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When Observation Becomes Innovation: Lessons for the CPG Industry

January 31, 2018

By Shannon Cooksey, Vice President, GMA Science and Regulatory Affairs

The seismic shift of consumer preferences paired with the evolution of science, has brought innovation to the forefront of the Consumer Packaged Goods (CPG) industry. As the rate of exchange of information increases, it has become both an opportunity and necessity for CPG companies to explore new science, ideas and perspectives.

The CPG industry is not alone in facing major disruption in the marketplace. By observing how other industries have adapted or innovated the way they do business, CPG professionals can gain valuable insight and solutions to tackle the challenges they face today.

Grant Imahara, roboticist, animatronics engineer and modelmaker for some of Hollywood’s biggest box office hits, is a speaker at the upcoming GMA Science Forum, which is March 26-29. He will offer his perspective on innovation in the film industry. In advance of his appearance, Imahara responded to several questions –   and reveals the most memorable myth he debunked during his role on Discovery Channel’s hit show Mythbusters:

  1. You have worked as an animatronics engineer on many major motion pictures including Star Wars. How have you seen technology change the film industry and how do you see these changes translating to the CPG industry?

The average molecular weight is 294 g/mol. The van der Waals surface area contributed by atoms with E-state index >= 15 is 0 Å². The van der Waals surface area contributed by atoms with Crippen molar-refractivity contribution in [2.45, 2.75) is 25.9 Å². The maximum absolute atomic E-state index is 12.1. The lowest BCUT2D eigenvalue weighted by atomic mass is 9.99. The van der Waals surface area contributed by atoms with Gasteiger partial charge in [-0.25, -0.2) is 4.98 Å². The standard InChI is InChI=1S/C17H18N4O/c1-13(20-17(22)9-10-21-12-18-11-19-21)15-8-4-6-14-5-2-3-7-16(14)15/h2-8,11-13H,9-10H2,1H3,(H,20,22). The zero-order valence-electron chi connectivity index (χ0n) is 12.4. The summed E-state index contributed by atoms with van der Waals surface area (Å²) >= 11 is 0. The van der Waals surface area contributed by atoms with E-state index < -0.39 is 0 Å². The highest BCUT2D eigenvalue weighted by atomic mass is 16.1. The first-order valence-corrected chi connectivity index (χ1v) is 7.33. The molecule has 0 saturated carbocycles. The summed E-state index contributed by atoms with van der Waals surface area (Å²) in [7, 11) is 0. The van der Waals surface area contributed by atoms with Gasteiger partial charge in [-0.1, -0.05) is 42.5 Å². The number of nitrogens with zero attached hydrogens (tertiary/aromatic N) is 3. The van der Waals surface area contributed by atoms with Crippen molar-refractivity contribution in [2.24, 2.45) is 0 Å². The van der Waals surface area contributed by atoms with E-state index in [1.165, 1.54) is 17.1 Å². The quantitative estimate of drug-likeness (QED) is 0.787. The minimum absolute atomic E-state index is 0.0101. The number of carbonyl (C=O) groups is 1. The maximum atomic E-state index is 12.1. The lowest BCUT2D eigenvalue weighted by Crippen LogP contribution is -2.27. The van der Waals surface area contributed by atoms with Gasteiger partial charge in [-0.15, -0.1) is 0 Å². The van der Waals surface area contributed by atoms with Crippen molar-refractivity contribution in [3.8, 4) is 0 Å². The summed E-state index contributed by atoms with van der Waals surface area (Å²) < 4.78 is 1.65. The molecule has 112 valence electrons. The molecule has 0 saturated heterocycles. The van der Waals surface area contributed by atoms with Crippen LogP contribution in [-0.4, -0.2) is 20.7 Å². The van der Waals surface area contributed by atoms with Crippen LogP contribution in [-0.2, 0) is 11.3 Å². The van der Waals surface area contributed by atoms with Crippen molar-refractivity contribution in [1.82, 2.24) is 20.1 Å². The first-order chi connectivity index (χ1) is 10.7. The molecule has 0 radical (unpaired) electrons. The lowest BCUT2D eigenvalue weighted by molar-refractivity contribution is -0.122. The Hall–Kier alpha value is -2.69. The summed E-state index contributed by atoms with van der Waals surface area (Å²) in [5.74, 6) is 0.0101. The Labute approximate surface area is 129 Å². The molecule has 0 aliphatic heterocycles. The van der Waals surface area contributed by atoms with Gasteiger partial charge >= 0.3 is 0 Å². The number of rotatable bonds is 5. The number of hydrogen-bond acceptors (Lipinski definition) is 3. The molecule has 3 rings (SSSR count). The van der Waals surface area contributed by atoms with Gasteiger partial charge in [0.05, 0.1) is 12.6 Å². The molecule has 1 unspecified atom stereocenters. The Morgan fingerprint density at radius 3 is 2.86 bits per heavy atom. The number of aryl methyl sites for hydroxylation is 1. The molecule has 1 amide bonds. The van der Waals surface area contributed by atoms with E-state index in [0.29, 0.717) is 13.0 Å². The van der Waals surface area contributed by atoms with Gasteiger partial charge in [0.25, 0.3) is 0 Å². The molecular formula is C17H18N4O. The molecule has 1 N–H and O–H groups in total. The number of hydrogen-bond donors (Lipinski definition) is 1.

Imahara: In the mid-1990s, the visual effects industry experienced a quantum shift with the advancements in computer graphics. Suddenly, traditional ways of thinking and doing things were no longer preferred. As professionals, we had to adapt to new techniques to remain competitive. Adapt or become obsolete.

  1. The GMA Science Forum event brings the CPG science community together to discuss emerging science and innovation. Where do you find inspiration for your next innovation?

Imahara: Generally speaking, my inspiration usually comes from the world around me. Wherever I go, I look at the way things are made and how they work. I store this as a kind of “solution database” that constantly processes in the background. And when I need a stroke of inspiration, I search my database for something that I’ve seen that could be applied. In this way, the design for a robot’s arm could come from a bird’s wing or a funky latch I saw somewhere in my travels. I guess you could say inspiration is all around us!

  1. What was your most memorable food myth “busted” on Mythbusters?

Imahara: Hot Chile Cures. We tried all kinds of solutions including water, beer, tequila, vaseline, wasabi, and toothpaste – in the end, nothing was better than milk!

There is knowledge to be gained from those who have innovated and adapted to seize a new future. To hear more from Grant Imahara, join me at GMA’s 2018 Science Forum in Washington, D.C. – Register here today!


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